If you ever want a simple, beautiful and very inexpensive getaway do yourselves a favour, book this. Rustic but comfortable and very well-equipped.

The joys of a supermarket full of fresh vegetables and the most delicious carrot cake – most of which was stolen by a very bad dog. At least I managed to have one slice.

On the way home I popped in briefly to see the Tinie Versveld Private Reserve near Darling. This piece of land has been beautifully preserved with rare and previous Renosterveld. The yellow canola in the distance is very photogenic but mono-cultures like that have destroyed more than 90% of the Western Cape’s very special Renosterveld so this reserve is especially precious.

Almost home again, Table Mountain with Lion’s Head to the right.

Ending off with the link to my crowdfunding campaign in an attempt to save my tourism business. I thank you in advance for any assistance you can give.

Dislaimer: the advertising on this blog is random and chosen by WordPress, nothing to do with me and I derive no income from it.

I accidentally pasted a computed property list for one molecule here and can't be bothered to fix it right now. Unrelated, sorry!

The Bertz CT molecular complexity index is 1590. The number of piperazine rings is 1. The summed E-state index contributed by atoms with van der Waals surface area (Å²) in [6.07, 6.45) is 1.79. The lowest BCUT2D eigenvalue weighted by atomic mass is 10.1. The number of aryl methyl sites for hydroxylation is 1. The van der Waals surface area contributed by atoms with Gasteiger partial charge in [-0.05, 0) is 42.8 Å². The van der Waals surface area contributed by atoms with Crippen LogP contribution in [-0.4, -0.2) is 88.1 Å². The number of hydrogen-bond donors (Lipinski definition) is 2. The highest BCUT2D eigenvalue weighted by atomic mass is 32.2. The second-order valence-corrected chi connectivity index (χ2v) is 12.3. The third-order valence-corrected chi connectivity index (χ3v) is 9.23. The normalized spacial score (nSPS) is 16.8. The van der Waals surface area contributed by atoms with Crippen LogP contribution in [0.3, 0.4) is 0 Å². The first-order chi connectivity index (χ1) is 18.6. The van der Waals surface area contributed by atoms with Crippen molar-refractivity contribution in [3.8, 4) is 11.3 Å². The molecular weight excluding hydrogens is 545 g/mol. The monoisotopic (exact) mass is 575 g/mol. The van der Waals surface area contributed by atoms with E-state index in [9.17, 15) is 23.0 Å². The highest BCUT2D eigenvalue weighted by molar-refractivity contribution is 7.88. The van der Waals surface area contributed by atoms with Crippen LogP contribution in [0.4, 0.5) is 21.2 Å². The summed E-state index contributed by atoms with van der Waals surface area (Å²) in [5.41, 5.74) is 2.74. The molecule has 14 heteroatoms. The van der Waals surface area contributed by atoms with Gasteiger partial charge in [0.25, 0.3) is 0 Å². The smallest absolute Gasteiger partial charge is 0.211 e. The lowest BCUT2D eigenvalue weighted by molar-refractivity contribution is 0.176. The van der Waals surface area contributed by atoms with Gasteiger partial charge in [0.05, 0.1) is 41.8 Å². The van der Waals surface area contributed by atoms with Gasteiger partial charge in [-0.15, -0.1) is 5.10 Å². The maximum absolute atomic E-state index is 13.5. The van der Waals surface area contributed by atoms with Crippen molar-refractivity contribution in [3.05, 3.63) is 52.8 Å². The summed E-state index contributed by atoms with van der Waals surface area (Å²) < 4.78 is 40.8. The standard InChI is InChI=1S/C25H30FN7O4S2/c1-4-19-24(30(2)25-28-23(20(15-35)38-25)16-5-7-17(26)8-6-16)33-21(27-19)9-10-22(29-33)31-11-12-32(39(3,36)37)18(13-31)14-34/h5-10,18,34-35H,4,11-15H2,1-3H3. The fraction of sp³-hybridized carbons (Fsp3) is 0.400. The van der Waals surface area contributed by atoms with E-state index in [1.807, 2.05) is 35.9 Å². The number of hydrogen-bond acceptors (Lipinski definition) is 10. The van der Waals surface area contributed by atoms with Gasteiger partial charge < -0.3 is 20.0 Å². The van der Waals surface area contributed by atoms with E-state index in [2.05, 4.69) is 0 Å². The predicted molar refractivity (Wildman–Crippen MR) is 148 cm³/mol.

My first selfie – way ahead of the pack

selfie 1

Full frontal selfie – 2008, cutting edge stuff.

Let me begin by saying I am not big on selfies. I forget to smile,  I look at the camera, and they’re not important enough to bother mastering them. However, trawling through old photos the other day I came across an album showing quite clearly that I was taking selfies before they even had a name. Before smartphones. These photos haven’t been altered in any way – not bad considering how few pixels phone cameras had back then.

I had just got a new phone and I think it was my first with a camera. I went away for a weekend alone so I played. It was a weekend of R&R from a stressful working life so wine and walks on the beach were the order of the day. My cottage was on the beach so in the morning I’d make a cup of coffee and walk on the beach with my coffee – how cool is that? The year was 2008. The location was a tiny village on the West Coast called Dwarskersbos which translates into across candle bush but means a candle-bush being blown over by wind.

It was peaceful, it was cold, I came home relaxed.


The wild Atlantic Ocean.

beach 3

Nothing beats having a long beach all to yourself.


I still have most of these.

beach 2

Old boundary poles.

styling stuff


selie 3

I suppose this could be called a sneaky shelfie


Dias Beach

My favourite Cape Point lookout spot – often overlooked by visitors.

I swore I would never ever conduct a Cape Point Tour in the week between Christmas and New Year, and certainly not on the day formerly known as Boxing Day and now known as the Day of Goodwill. No way would I EVER accept such a booking.